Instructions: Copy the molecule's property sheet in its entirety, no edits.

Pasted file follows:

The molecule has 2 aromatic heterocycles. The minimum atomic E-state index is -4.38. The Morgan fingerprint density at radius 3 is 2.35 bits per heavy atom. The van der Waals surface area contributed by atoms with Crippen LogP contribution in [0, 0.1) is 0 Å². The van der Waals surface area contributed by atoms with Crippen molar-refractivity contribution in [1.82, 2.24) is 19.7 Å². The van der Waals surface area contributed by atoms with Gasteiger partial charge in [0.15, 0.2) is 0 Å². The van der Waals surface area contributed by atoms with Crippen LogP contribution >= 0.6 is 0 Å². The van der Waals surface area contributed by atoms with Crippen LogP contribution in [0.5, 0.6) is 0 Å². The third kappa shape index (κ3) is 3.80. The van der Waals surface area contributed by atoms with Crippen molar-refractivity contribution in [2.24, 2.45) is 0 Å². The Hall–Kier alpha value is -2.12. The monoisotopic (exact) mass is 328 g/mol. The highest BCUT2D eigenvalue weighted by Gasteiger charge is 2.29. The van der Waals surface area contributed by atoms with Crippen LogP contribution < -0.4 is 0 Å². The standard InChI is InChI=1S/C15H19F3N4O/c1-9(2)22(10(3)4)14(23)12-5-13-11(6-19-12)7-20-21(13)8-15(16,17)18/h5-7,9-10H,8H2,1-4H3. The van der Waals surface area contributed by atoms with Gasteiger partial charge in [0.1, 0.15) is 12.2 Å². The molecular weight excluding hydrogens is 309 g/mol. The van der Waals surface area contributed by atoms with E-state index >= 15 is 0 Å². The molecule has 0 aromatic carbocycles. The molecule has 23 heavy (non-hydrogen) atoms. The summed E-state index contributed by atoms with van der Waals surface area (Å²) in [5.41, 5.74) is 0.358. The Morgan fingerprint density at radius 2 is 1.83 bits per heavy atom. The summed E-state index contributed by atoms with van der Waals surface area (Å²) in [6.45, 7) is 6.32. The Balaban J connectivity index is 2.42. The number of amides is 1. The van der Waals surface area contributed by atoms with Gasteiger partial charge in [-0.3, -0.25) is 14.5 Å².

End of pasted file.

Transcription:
The molecule has 2 aromatic heterocycles. The minimum atomic E-state index is -4.38. The Morgan fingerprint density at radius 3 is 2.35 bits per heavy atom. The van der Waals surface area contributed by atoms with Crippen LogP contribution in [0, 0.1) is 0 Å². The van der Waals surface area contributed by atoms with Crippen molar-refractivity contribution in [1.82, 2.24) is 19.7 Å². The van der Waals surface area contributed by atoms with Gasteiger partial charge in [0.15, 0.2) is 0 Å². The van der Waals surface area contributed by atoms with Crippen LogP contribution >= 0.6 is 0 Å². The van der Waals surface area contributed by atoms with Crippen LogP contribution in [0.5, 0.6) is 0 Å². The third kappa shape index (κ3) is 3.80. The van der Waals surface area contributed by atoms with Crippen molar-refractivity contribution in [2.24, 2.45) is 0 Å². The Hall–Kier alpha value is -2.12. The monoisotopic (exact) mass is 328 g/mol. The highest BCUT2D eigenvalue weighted by Gasteiger charge is 2.29. The van der Waals surface area contributed by atoms with Crippen LogP contribution < -0.4 is 0 Å². The standard InChI is InChI=1S/C15H19F3N4O/c1-9(2)22(10(3)4)14(23)12-5-13-11(6-19-12)7-20-21(13)8-15(16,17)18/h5-7,9-10H,8H2,1-4H3. The van der Waals surface area contributed by atoms with Gasteiger partial charge in [0.1, 0.15) is 12.2 Å². The molecular weight excluding hydrogens is 309 g/mol. The van der Waals surface area contributed by atoms with E-state index >= 15 is 0 Å². The molecule has 0 aromatic carbocycles. The molecule has 23 heavy (non-hydrogen) atoms. The summed E-state index contributed by atoms with van der Waals surface area (Å²) in [5.41, 5.74) is 0.358. The Morgan fingerprint density at radius 2 is 1.83 bits per heavy atom. The summed E-state index contributed by atoms with van der Waals surface area (Å²) in [6.45, 7) is 6.32. The Balaban J connectivity index is 2.42. The number of amides is 1. The van der Waals surface area contributed by atoms with Gasteiger partial charge in [-0.3, -0.25) is 14.5 Å².